Santa Maria Sun / Art
The following articles were printed from Santa Maria Sun [santamariasun.com] - Volume 14, Issue 8
A kind-hearted farceThe Santa Maria Civic Theatre examines kindness and aging with the feel-good comedy 'Opal's Husband'
By JOE PAYNE
Some stories don’t need to spell things out for you; they just need to convey a feeling or an idea, and as the action unfolds, the themes become apparent.
The Santa Maria Civic Theatre’s production of Opal’s Husband is a prime example of a play that takes you on a journey of feeling and discovery.
Now finishing its 54th year of offering quality community theater, the Santa Maria Civic Theatre has pulled one of its favorite productions: Opal’s Husband. Set as a sequel to Everybody Loves Opal, the play follows the exploits of the warm-hearted Opal Kronkie, played alternately by Nancy Kunishige and Clare Terrill.
Opal is a woman who sees things simply, divulging her armchair wisdom to the audience in a series of monologues that string the scenes together. She often can’t wait to share her ideas, even when another character is present, reaching through the fourth wall to let us in on her no-nonsense view of things.
Opal lives alone, but has one regular visitor, her friend Rosie, played by Natalie Eastwood. Rosie is a perfect foil to Opal’s optimism, relating dreams of prophetic death and destruction, often consulting her “gypsy cards” for insight on situations, including Opal’s own mortality.
“I checked my gypsy cards three times,” Rosie says, “and you came up dead every time, Opal!”
Eastwood plays Rosie’s consummate worrier well, often getting cross at Opal for her lack of caring about her own eminent (at least to Rosie) demise. Opal, with her iconic honesty, knows her friend best though, and takes a stab at the real problem: She is lonely, like “a horse without a cart.”
“Oh, I’m a horse now!” Rosie fumes.
Opal’s Husband is by John Patrick, a respected comedic playwright, who has featured Opal in other stories. But what makes this one special is the appearance of a new character, Opal’s soon-to-be husband.
With her heart in the right place—as it always is at the beginning of one of her adventures—Opal answers a dating ad in the paper with Rosie’s information. Little does she know that the man who answers the call might be twice the age of her friend.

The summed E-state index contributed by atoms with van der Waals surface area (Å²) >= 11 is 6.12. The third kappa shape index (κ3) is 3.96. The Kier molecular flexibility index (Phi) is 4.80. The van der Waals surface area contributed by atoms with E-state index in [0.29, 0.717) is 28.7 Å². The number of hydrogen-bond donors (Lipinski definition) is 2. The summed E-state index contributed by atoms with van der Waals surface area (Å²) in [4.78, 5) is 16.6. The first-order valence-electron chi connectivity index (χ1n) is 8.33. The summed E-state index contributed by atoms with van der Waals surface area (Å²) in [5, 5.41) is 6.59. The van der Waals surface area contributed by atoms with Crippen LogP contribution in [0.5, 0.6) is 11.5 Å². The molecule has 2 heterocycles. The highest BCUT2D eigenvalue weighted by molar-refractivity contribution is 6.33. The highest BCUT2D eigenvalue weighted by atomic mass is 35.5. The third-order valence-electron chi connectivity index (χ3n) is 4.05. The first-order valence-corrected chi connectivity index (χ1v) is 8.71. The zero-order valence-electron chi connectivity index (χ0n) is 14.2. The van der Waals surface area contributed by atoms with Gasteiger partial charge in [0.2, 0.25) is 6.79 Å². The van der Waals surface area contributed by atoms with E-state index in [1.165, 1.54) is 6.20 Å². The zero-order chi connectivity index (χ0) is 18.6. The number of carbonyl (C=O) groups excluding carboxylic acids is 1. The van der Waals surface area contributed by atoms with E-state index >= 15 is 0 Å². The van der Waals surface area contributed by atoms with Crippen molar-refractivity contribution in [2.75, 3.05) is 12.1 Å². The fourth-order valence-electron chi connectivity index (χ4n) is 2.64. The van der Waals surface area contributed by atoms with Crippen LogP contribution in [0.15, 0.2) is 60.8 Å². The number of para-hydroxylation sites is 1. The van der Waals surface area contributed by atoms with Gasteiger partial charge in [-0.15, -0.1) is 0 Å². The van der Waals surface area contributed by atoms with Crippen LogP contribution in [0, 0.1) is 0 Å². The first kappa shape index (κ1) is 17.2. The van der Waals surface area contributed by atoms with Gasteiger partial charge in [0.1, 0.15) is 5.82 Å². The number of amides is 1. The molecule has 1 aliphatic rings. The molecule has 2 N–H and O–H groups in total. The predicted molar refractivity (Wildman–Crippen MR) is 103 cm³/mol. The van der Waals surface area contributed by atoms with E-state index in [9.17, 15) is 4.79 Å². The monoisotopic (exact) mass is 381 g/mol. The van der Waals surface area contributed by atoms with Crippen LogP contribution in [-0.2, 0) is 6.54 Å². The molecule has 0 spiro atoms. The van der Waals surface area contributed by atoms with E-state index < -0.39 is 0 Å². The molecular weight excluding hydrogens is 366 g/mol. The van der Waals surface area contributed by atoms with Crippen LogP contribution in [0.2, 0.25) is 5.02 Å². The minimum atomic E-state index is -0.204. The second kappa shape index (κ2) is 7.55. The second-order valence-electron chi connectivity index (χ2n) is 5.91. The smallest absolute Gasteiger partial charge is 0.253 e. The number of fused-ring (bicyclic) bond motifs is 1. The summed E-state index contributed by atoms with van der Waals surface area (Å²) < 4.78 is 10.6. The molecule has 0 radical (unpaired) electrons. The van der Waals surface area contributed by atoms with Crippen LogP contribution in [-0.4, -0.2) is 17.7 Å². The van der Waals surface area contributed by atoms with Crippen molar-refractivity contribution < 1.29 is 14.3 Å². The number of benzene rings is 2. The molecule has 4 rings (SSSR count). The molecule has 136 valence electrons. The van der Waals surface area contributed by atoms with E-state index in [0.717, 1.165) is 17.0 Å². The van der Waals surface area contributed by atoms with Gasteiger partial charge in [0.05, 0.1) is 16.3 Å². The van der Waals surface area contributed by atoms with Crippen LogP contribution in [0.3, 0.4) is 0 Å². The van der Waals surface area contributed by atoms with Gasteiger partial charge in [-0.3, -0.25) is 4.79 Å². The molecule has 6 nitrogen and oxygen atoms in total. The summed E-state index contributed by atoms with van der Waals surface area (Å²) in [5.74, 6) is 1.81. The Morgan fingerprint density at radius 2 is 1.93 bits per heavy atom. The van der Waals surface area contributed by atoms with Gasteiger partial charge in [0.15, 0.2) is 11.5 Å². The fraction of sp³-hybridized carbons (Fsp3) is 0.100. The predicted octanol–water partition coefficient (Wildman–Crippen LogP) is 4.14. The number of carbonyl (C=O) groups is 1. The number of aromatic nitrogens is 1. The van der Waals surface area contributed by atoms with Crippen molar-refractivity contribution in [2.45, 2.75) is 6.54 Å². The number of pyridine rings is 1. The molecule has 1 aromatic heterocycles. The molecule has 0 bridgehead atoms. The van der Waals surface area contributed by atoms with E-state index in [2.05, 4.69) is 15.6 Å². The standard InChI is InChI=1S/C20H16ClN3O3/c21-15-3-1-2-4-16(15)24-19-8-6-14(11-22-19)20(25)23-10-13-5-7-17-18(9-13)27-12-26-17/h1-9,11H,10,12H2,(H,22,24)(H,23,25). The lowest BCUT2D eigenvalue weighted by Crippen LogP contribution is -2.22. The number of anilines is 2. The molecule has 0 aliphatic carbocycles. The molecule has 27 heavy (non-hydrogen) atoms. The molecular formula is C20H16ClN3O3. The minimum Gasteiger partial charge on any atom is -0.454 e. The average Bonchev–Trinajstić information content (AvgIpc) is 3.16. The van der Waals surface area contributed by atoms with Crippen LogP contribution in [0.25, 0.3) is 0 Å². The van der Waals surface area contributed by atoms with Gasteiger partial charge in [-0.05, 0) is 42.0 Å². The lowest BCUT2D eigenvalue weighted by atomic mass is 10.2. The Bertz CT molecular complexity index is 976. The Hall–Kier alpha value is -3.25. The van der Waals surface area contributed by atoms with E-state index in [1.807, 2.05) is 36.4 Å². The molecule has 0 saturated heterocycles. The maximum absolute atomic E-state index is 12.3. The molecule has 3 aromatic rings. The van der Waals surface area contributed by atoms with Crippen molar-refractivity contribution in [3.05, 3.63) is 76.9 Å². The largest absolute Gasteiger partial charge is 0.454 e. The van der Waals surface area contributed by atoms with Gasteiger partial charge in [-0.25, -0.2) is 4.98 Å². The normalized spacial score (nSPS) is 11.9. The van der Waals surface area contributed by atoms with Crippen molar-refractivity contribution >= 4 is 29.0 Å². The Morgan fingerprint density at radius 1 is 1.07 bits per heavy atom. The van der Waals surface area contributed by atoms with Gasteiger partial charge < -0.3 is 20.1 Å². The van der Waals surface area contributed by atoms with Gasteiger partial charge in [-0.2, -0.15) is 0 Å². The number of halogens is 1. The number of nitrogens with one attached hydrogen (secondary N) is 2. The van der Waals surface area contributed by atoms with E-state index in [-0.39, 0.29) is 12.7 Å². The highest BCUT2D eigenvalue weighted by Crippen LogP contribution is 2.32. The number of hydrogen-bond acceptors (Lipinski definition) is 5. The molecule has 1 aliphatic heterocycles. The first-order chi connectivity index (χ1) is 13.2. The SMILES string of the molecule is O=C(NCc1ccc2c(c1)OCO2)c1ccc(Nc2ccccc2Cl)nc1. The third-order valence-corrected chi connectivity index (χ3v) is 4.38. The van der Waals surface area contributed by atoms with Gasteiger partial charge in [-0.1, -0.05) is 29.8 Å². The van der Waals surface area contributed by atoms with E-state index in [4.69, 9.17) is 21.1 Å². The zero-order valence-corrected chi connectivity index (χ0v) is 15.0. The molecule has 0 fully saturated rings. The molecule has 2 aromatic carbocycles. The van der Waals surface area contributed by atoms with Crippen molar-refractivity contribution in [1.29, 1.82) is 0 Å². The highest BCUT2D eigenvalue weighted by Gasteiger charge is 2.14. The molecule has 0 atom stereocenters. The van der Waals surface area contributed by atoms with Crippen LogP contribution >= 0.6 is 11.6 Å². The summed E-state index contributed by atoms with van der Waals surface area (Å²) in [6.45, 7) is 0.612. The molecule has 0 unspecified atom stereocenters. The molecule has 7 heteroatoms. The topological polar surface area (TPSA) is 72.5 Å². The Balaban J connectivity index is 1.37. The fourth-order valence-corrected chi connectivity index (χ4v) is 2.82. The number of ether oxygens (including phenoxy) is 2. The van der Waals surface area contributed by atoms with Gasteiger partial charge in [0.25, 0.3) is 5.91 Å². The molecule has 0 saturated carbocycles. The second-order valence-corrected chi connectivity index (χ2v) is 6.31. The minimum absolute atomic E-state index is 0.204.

And in comes Major, the comedic lynchpin of the plot, a man so ancient that he walks doubled over and who can barely make if out of his chair, but still manages to fill the theater with his voice, which comes bellowing out from under a white mustache that matches his Albert Einstein hairstyle. Actor Bill Kirkpatrick revels in the role of Major, depicting every geezer who refuses to act his age. And as the character’s newspaper ad suggests, he is quite “virile.”
After confronting his dishonesty in the newspaper ad, Opal gets to the heart of the situation: Major is an escapee from a nearby old folks home, a place he knows he isn’t meant to be. The name of the facility, the Bunny Hut, is an indicator of the kind of establishment it is.
“Don’t send me back to that Bunny Hut!” he pleads with Opal. “I’m the youngest one there!”
Not long after we learn the old man’s plight and Opal has warmed up to him—seeing him for who he is; a harmless, happy man—the antagonists make their way into the scene in the form of Major’s only daughter Velma and her husband, Otis.
Velma and Otis, portrayed by Sarah Willingham and Alan Foster, are wicked people who have a vested interest in keeping Major in a home. The gold diggers are after Major’s wealth and feel threatened by Opal, the kindly woman entertaining their father.
The play explores kindness in Opal’s open, giving nature. She always aims to help, maybe getting herself into trouble along the way. The play is a laugh for all ages and uses many forms of classic comedy, including wordplay, slapstick, and a plethora of puns. Make sure you catch this season-closer, which reminds us that the Santa Maria Civic Theatre, after more than half a century, is still making live theatre happen in Santa Maria. m
Arts Editor Joe Payne belongs in the Bunny Hut. Contact him at email@example.com.
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